Students kicked back and enjoyed Japanese style on Nov. 6, enjoying free food, performances, crafts and video games at “Banzai,” an annual event held by the College’s Japanese Club.
Those in the packed Travers/Wolfe Link got on the long line for the tables of sushi and other traditional foods, while Taiko, a student Japanese “kumi-daiko” drumming group launched the night with a performance. The group members beat large drums while rotating and spinning in a choreographed routine from instrument to instrument. The piece they played was called “Matsuri” which appropriately translates to “festival.”
Other performances included a martial arts demonstration and haiku reading. On one end of the room, groups of students gathered around large screens playing Dance Dance Revolution and Super Smash Bros. Brawl. On the other end, students sat at tables folding origami and practicing calligraphy.
“Banzai is a celebration of Japanese culture,” said Esteban Martinez, junior interactive multimedia major and Japanese club president. He said both the event and the club have changed and developed since they first started.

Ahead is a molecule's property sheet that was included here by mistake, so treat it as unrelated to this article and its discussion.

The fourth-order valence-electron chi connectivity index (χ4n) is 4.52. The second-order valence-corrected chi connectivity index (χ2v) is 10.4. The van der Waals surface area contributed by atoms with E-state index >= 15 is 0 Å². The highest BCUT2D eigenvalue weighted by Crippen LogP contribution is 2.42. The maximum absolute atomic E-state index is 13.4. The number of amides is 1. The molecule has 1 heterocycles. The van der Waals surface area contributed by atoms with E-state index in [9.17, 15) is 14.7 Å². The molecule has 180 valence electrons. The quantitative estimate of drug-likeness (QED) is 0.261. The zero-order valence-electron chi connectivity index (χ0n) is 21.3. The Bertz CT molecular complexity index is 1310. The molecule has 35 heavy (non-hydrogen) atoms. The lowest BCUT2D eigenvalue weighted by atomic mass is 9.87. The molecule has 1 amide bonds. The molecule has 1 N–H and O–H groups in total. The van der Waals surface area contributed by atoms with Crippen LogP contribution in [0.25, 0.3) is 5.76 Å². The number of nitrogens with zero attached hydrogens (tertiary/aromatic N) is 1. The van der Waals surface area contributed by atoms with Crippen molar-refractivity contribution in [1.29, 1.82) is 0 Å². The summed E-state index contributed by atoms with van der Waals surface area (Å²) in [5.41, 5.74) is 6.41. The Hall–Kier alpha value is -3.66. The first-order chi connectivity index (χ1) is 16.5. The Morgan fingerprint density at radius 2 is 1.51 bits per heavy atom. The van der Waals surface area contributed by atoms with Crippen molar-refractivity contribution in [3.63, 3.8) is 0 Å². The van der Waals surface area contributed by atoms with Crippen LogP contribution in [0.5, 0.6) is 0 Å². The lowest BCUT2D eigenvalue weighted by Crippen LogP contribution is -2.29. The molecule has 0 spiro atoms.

“We just keep growing as a club,” said Jen Hurler, sophomore interactive multimedia major and historian of the Japanese club.
Hurler, who read haiku poems to the audience, said she has always been interested in Japan and has visited the country before.
According to Martinez, the event was started in 2004 with a budget of only $100 and a small location. This is the first year the Japanese club held the event in the Travers/Wolfe Link, which allowed for a larger capacity, unlike the Cromwell main lounge where it was held the past few years. The performances were also a new addition this year, Martinez said.
“(Banzai) was probably the event that solidified me coming to this club,” Hurler said.
Before, she said, she had been on the fence about joining the organization although she had been to several meetings.
Banzai was a part of Experience Asia Month at the College — a month filled with social and educational programs designed to expose the campus community to different Asian cultures.
“We try to reach out to those who would otherwise not be interested,” Martinez said.
According to Jennifer Louie, vice president of the Asian American Association at the College, Banzai was a good opportunity for relatively new student organizations to gain exposure and recognition. Taiko, for example, was formed in 2007 with only five members.
Information on upcoming Experience Asia Month events can be found on the Asian American association’s Web site, tcnjaaa.org.